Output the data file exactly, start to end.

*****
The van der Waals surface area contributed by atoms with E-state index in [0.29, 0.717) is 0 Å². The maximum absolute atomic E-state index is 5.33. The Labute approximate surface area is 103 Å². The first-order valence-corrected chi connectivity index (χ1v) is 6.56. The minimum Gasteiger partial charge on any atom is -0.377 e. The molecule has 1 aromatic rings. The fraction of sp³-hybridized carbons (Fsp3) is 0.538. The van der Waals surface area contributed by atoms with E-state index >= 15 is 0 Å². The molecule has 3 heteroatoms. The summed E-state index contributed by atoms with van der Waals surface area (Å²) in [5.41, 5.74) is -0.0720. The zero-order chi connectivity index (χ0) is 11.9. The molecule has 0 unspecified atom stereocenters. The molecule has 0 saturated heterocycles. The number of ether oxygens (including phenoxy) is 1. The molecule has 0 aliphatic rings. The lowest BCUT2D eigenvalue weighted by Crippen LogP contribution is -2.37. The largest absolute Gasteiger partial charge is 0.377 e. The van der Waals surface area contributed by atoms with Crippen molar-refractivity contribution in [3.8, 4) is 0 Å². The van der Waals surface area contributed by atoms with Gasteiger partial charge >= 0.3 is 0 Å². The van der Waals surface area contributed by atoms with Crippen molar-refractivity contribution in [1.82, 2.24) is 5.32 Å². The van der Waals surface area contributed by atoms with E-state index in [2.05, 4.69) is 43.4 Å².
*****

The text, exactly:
The van der Waals surface area contributed by atoms with E-state index in [0.29, 0.717) is 0 Å². The maximum absolute atomic E-state index is 5.33. The Labute approximate surface area is 103 Å². The first-order valence-corrected chi connectivity index (χ1v) is 6.56. The minimum Gasteiger partial charge on any atom is -0.377 e. The molecule has 1 aromatic rings. The fraction of sp³-hybridized carbons (Fsp3) is 0.538. The van der Waals surface area contributed by atoms with E-state index >= 15 is 0 Å². The molecule has 3 heteroatoms. The summed E-state index contributed by atoms with van der Waals surface area (Å²) in [5.41, 5.74) is -0.0720. The zero-order chi connectivity index (χ0) is 11.9. The molecule has 0 unspecified atom stereocenters. The molecule has 0 saturated heterocycles. The number of ether oxygens (including phenoxy) is 1. The molecule has 0 aliphatic rings. The lowest BCUT2D eigenvalue weighted by Crippen LogP contribution is -2.37. The largest absolute Gasteiger partial charge is 0.377 e. The van der Waals surface area contributed by atoms with Crippen molar-refractivity contribution in [3.8, 4) is 0 Å². The van der Waals surface area contributed by atoms with Gasteiger partial charge >= 0.3 is 0 Å². The van der Waals surface area contributed by atoms with Crippen molar-refractivity contribution in [1.82, 2.24) is 5.32 Å². The van der Waals surface area contributed by atoms with E-state index in [2.05, 4.69) is 43.4 Å².